After the emissions scandal and corona crisis, things did not look good for the German automotive industry for a long time.
But now the conversion towards e-mobility is picking up speed.
That's not good news for Tesla.
Wolfsburg / Munich / Stuttgart - In spring 2020 everything looked as if the German automotive industry would have a real crisis year ahead of it.
But contrary to all expectations, many car manufacturers were able to avert large losses and in some cases even make substantial profits.
Instead of just saving and cushioning the damage of the corona pandemic, the three major German automobile manufacturers are investing in their electric offensive and are sending a clear signal to Tesla.
VW, BMW and Daimler are accelerating the e-offensive
Volkswagen * in particular made headlines in recent weeks with its e-offensive.
After the announcement that total sales of e-cars in Europe would be increased to 70 percent by 2030, the next announcement followed on Monday.
At the “Power Day” VW announced that it would build six so-called gigafactory factories for electric batteries in Europe.
By 2030, the factories are to produce battery cells with a total energy content of 240 gigawatt hours per year.
Following the example of Tesla, VW wants to increase the number of fast charging stations in Europe fivefold to 18,000.
In addition, some of the VW Group's plants are to be fully converted to the production of e-cars.
The Seat plant in Martorell, Spain, for example, will only build electric cars in the future.
The auto experts at the major Swiss bank UBS declared "VW is the manufacturer with the most aggressive electric car strategy in the world".
VW, Daimler and BMW: Long behind Tesla
Tesla * has long been considered inviolable.
For years it seemed that the Californian electric car manufacturer had an unassailable technological lead over traditional manufacturers.
Especially in the area of software development, many observers saw no chance for VW, BMW * and Daimler to catch up.
These circumstances ultimately led to Tesla becoming as valuable as the ten largest traditional automobile manufacturers in the world put together.
The American electric car manufacturer will still be the top dog on the electric car market for a long time, but VW and Co. are increasingly breaking free from their inertia with their e-offensive.
VW, Daimler and BMW: The switch to electric cars is coming
BMW recently changed its strategy and now wants to rely on its own electric car platform.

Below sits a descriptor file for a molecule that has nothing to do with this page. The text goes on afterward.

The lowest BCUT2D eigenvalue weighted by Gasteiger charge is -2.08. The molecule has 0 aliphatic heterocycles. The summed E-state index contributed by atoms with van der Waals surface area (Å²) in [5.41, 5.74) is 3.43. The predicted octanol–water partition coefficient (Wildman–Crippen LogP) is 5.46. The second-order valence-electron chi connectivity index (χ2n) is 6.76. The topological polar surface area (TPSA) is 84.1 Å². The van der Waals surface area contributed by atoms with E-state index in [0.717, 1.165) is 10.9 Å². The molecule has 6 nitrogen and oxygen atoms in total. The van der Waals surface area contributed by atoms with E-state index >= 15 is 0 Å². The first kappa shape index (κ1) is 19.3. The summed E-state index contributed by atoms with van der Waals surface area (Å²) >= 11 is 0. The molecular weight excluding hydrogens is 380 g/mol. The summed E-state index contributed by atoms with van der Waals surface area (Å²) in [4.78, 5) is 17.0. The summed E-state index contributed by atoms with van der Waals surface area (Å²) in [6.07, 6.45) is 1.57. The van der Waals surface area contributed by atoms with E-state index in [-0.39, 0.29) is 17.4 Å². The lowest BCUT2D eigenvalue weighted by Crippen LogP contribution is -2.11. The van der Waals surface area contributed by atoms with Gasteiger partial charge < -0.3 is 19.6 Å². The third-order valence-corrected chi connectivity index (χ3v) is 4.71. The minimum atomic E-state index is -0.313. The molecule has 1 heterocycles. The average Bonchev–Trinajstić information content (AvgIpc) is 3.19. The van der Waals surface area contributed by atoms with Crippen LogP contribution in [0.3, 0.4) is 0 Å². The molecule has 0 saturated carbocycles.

Instead of relying on a uniform architecture as before, with which BMW can produce technologically broadly and flexibly, the Munich-based company is now also concentrating on the production of electric cars.
In addition, CEO Oliver Zipse * announced a sales target for electric cars for the first time at a non-public BMW event.
According to this, the Munich-based company wants to make 50 percent of its sales worldwide with fully electric vehicles by 2030.
Until recently, only 20 percent of all cars sold should have a pure electric or hybrid drive.
The MINI * will be the first models to be converted entirely to electric drive from 2030.
The SUV iX and Coupé i4 are due to appear this year.
The 7 Series BMW will follow in 2022 with a fully electric version.
In addition to BMW, Daimler is also relying on the electrification of its own portfolio.
Mercedes-Benz is expected to sell more than 50 percent electric and hybrid cars from around 2030.
In addition, the Swabians set themselves the goal of producing the Mercedes new vehicle fleet by 2039 in a CO2-neutral manner.
In addition, Mercedes wants to electrify its entire portfolio by 2022.
This means that different electric alternatives should be offered in every segment from mid-range cars to SUVs.
As a result, sales of electronically operated vehicles are expected to grow to 15 to 25 percent as early as 2025.
E-cars the market of the future?
The market for electric cars in Europe continues to grow, but the question is: how sustainable is the growth?
In 2020, three times as many e-cars were registered as in the previous year.
But the demand is likely to be fueled by the state purchase premiums.
The federal government subsidizes the purchase of an electric car with up to 9,000 euros and the purchase of a plug-in hybrid with up to 6,750 euros.
Even if interest in e-cars grows, doubts remain.
According to a survey by the Allensbach opinion research institute, 55 percent of those questioned said that buying an electric car would not be an option for them.
The reasons for the reservations about electric cars can be found mainly in the poor infrastructure and the often inadequate range.
* Merkur.de is part of IPPEN.MEDIA.